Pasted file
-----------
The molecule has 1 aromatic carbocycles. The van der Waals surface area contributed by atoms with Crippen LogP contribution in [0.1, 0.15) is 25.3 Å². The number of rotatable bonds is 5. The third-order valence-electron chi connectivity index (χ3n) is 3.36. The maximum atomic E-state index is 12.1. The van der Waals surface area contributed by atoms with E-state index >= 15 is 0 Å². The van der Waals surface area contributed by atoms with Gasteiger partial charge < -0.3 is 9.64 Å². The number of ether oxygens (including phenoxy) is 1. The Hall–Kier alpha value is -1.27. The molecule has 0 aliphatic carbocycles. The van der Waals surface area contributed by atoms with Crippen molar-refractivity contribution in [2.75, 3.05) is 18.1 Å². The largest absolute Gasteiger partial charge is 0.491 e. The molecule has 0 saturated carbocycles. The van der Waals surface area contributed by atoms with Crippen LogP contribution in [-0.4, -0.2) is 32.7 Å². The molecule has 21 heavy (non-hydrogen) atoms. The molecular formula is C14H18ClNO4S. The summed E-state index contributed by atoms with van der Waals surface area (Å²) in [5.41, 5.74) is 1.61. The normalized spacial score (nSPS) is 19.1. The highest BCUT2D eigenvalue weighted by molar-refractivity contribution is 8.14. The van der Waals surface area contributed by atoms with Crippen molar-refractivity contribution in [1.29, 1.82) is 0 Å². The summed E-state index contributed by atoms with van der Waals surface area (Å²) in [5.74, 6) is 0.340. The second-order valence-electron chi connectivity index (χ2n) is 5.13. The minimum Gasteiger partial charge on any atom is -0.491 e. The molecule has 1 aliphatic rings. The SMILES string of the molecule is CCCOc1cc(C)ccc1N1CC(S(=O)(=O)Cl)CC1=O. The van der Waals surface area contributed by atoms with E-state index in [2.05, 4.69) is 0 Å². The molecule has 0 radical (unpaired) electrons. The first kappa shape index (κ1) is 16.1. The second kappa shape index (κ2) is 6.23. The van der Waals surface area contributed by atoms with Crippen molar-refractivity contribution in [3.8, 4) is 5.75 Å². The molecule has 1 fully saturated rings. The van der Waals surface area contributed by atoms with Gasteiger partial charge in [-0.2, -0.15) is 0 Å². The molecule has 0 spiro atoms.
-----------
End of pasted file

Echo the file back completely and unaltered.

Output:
The molecule has 1 aromatic carbocycles. The van der Waals surface area contributed by atoms with Crippen LogP contribution in [0.1, 0.15) is 25.3 Å². The number of rotatable bonds is 5. The third-order valence-electron chi connectivity index (χ3n) is 3.36. The maximum atomic E-state index is 12.1. The van der Waals surface area contributed by atoms with E-state index >= 15 is 0 Å². The van der Waals surface area contributed by atoms with Gasteiger partial charge < -0.3 is 9.64 Å². The number of ether oxygens (including phenoxy) is 1. The Hall–Kier alpha value is -1.27. The molecule has 0 aliphatic carbocycles. The van der Waals surface area contributed by atoms with Crippen molar-refractivity contribution in [2.75, 3.05) is 18.1 Å². The largest absolute Gasteiger partial charge is 0.491 e. The molecule has 0 saturated carbocycles. The van der Waals surface area contributed by atoms with Crippen LogP contribution in [-0.4, -0.2) is 32.7 Å². The molecule has 21 heavy (non-hydrogen) atoms. The molecular formula is C14H18ClNO4S. The summed E-state index contributed by atoms with van der Waals surface area (Å²) in [5.41, 5.74) is 1.61. The normalized spacial score (nSPS) is 19.1. The highest BCUT2D eigenvalue weighted by molar-refractivity contribution is 8.14. The van der Waals surface area contributed by atoms with Crippen molar-refractivity contribution in [1.29, 1.82) is 0 Å². The summed E-state index contributed by atoms with van der Waals surface area (Å²) in [5.74, 6) is 0.340. The second-order valence-electron chi connectivity index (χ2n) is 5.13. The minimum Gasteiger partial charge on any atom is -0.491 e. The molecule has 1 aliphatic rings. The SMILES string of the molecule is CCCOc1cc(C)ccc1N1CC(S(=O)(=O)Cl)CC1=O. The van der Waals surface area contributed by atoms with E-state index in [2.05, 4.69) is 0 Å². The molecule has 0 radical (unpaired) electrons. The first kappa shape index (κ1) is 16.1. The second kappa shape index (κ2) is 6.23. The van der Waals surface area contributed by atoms with Crippen molar-refractivity contribution in [3.8, 4) is 5.75 Å². The molecule has 1 fully saturated rings. The van der Waals surface area contributed by atoms with Gasteiger partial charge in [-0.2, -0.15) is 0 Å². The molecule has 0 spiro atoms.